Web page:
Earlier this month, museums in the U.S.and the U.K. made the controversial move to postpone a traveling Philip Guston retrospective to 2024. The exhibition — which was scheduled to launch this year and expected to go on view at the National Gallery of Art in Washington, D.C., the Museum of Fine Arts Boston, the Museum of Fine Arts Houston, and Tate Modern in London—was to show the contextual relations between the late artist’s practice and contemporary issues. The show was going to display Guston’s unmissable paintings and drawings spotlighting hooded Ku Klux Klan figures, which leading figures at the institutions worried might be misinterpreted by museumgoers.
According to Artnews, directors at the four museums felt motivated to postpone the show so that they can plan to better reflect the “urgencies of the moment” in the Guston survey as per a joint statement on September 21. Still, a slew of artists, curators, and critics argued against the postponement. “The irony is that, if ever there was a poignant time to have these Guston images shown, it’s now,” said Michael Auping, a former curator at the Modern Art Museum Fort Worth in Texas who organized a Guston survey at the institution back in 2003.
Backlash still continues throughout the global art sector even with Musa Mayer, Guston’s daughter, who released a statement expressing that she was “saddened” by the delay. “These paintings meet the moment we are in today,” she said. Moreover, nearly 100 artists including seminal artists Julie Mehretu, Adrian Piper, Lorna Simpson, and Stanley Whitney signed an open letter published by the Brooklyn Rail in which they rebuked the institutions for moving the show to 2024. On the contrary, others proclaimed that the postponement was a smart choice especially amid protestors rallying against major institutions for their longstanding history with racism and inequality.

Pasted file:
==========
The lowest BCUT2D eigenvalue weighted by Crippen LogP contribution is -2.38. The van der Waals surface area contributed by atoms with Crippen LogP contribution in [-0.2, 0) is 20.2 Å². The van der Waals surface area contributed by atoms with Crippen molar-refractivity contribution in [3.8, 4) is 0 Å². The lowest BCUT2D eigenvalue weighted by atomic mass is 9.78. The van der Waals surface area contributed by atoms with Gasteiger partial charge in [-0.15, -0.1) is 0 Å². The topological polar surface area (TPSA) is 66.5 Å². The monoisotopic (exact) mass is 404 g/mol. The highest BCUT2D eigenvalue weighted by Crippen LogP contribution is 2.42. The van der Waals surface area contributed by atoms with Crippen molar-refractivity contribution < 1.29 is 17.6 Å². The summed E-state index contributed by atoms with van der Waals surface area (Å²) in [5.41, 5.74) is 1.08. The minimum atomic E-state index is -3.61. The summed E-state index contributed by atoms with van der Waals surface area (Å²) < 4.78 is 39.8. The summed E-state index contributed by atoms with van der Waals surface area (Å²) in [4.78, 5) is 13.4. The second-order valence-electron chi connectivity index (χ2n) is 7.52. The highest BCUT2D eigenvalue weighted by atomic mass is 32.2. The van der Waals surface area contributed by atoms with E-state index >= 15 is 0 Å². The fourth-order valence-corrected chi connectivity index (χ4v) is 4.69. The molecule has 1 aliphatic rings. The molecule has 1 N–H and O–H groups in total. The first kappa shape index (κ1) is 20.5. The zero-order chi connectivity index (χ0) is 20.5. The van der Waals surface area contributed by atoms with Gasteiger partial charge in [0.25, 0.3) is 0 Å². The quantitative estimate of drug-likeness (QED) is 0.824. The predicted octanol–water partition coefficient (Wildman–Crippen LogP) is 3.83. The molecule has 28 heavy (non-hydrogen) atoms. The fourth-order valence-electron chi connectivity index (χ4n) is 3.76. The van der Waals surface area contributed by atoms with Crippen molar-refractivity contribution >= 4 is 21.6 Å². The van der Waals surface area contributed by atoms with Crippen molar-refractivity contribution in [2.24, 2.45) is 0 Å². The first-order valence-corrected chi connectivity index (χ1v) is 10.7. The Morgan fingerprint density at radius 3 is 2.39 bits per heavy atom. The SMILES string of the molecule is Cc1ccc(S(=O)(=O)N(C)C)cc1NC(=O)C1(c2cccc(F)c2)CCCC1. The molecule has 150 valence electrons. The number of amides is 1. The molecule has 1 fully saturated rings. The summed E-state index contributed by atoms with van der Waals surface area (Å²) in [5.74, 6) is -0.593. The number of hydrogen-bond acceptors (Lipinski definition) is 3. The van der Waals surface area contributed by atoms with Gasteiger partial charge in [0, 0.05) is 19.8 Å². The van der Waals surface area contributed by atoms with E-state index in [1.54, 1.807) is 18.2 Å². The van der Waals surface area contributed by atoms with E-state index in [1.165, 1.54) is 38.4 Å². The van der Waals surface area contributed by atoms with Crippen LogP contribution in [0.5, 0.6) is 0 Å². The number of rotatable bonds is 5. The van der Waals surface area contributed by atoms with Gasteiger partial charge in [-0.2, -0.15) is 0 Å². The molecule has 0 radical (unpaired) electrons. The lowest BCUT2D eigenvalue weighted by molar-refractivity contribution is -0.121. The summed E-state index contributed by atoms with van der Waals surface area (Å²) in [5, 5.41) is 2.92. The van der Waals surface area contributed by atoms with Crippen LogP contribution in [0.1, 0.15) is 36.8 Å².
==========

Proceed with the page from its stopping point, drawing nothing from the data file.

Kaywin Feldman, director of the National Gallery of Art, Washington DC, recently stated in the Hyperallergic podcast that “it just felt like this was a tough time in America to do this exhibition, particularly at this moment,” arguing that the show cannot move forward with all-white curatorial teams. In addition, the directors of Tate expressed in a letter to the Times newspaper that opening the show next year “would not have been possible for financial and logistical reasons” seemingly due to the COVID-19 crisis.
Feldman predominantly focused on the issue of diversity amongst the curatorial teams behind the exhibition. “Number one in today’s America—because Guston appropriated images of black trauma—[is that] the show needs to be about more than Guston. And we weren’t prepared for that. And that’s one of the reasons why I just want to pause and just think about what that means. Also, related [to this], an exhibition with such strong commentary on race cannot be done by all white curators. Everybody involved in this project is white,” she said. “We definitely need some curators of color working on the project with us. I think all four museums agree with that statement.”